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Parliament Passes Bill Ensuring Equal Rights For HIV Positive People

Apoorva Mandhani
12 April 2017 7:09 AM GMT
Parliament Passes Bill Ensuring Equal Rights For HIV Positive People
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The Lok Sabha, on Tuesday, reportedly passed the Human Immunodeficiency Virus (HIV) and Acquired Immune Deficiency Syndrome (AIDS) (Prevention and Control) Bill, 2017. The bill, which was passed by the Rajya Sabha on March 21, strengthens the rights of HIV positive people, and ensures that equal and fair treatment be meted out to them.

Terming the unanimous passage of the Bill in the Lok Sabha as “historic”, Health Minister J.P. Nadda said that the Government “stands committed to free treatment of HIV patients”. Mr. Nadda maintained that the Bill was “people-centric”, and said that it strengthened the rights of people infected with HIV. Further, asserting that the Bill would prevent discrimination against people infected by HIV, he was quoted as saying, “Whosoever does not adhere to the provisions of the Bill will be penalized. There would also be civil and criminal proceedings against them. Action would be also taken against those who come between the implementation of the provisions of the proposed Bill.”

Salient features of the Bill:

  • Discrimination against HIV positive persons and those living with them has been prohibited on various grounds. These include the denial, termination, discontinuation or unfair treatment with regard to: (i) employment, (ii) educational establishments, (iii) health care services, (iv) residing or renting property, (v) standing for public or private office, and (vi) provision of insurance (unless based on actuarial studies).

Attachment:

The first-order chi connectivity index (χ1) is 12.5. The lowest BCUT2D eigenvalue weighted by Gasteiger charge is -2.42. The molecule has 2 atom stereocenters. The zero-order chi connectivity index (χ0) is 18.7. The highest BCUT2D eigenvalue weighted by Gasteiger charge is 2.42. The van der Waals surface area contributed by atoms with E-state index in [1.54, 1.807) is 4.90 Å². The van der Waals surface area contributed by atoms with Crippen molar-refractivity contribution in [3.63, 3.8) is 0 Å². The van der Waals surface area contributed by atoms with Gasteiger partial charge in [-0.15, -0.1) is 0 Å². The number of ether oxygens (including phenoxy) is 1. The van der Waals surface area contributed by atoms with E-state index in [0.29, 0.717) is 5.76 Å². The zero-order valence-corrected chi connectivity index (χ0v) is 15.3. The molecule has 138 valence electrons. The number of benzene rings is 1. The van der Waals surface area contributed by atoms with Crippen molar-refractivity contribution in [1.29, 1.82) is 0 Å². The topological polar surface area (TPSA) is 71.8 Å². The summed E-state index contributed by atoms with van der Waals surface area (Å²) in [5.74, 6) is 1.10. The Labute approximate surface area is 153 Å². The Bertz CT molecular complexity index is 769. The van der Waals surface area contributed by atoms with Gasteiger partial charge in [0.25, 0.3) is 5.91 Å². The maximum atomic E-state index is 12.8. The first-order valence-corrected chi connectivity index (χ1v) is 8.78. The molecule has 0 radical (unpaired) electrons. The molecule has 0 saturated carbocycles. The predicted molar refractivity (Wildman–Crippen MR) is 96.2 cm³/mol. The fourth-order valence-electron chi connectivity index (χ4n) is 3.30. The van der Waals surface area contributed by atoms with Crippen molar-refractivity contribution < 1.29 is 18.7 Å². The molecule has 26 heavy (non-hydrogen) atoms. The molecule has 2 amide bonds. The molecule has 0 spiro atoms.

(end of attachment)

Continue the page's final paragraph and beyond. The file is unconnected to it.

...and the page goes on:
• The stipulation for HIV testing as a pre-requisite for obtaining employment or accessing health care or education has been prohibited.

  • Disclosure of HIV status shall only be permitted with the affected person’s informed consent, and if required, by a Court order. Establishment keeping records of information of HIV positive persons have been directed to adopt data protection measures.

  • HIV positive persons below the age of 18 years have the right to reside in a shared household, and enjoy the facilities of the household.

  • Central and State Governments have been made responsible for (i) preventing the spread of HIV or AIDS, (ii) providing anti-retroviral therapy and infection management for persons with HIV or AIDS, (iii) facilitating their access to welfare schemes especially for women and children, (iv) formulating HIV or AIDS education communication programmes that are age appropriate, gender sensitive, and non stigmatizing, and (v) laying guidelines for the care and treatment of children with HIV or AIDS.

  • Courts have been directed to dispose of on priority basis, cases relating to HIV positive persons. In any legal proceeding, if an HIV infected or affected person is a party, the Court may pass orders that the proceedings be conducted (a) by suppressing the identity of the person, (b) in camera, and (c) to restrain any person from publishing information that discloses the identity of the applicant.

  • The complaints relating to violation of the Act, as well as the provision of health care services shall be inquired into by an ombudsman, who shall be appointed by each State Government. The ombudsman is expected to submit a report to the State Government every six months, stating the number and nature of complaints received, the actions taken and orders passed.

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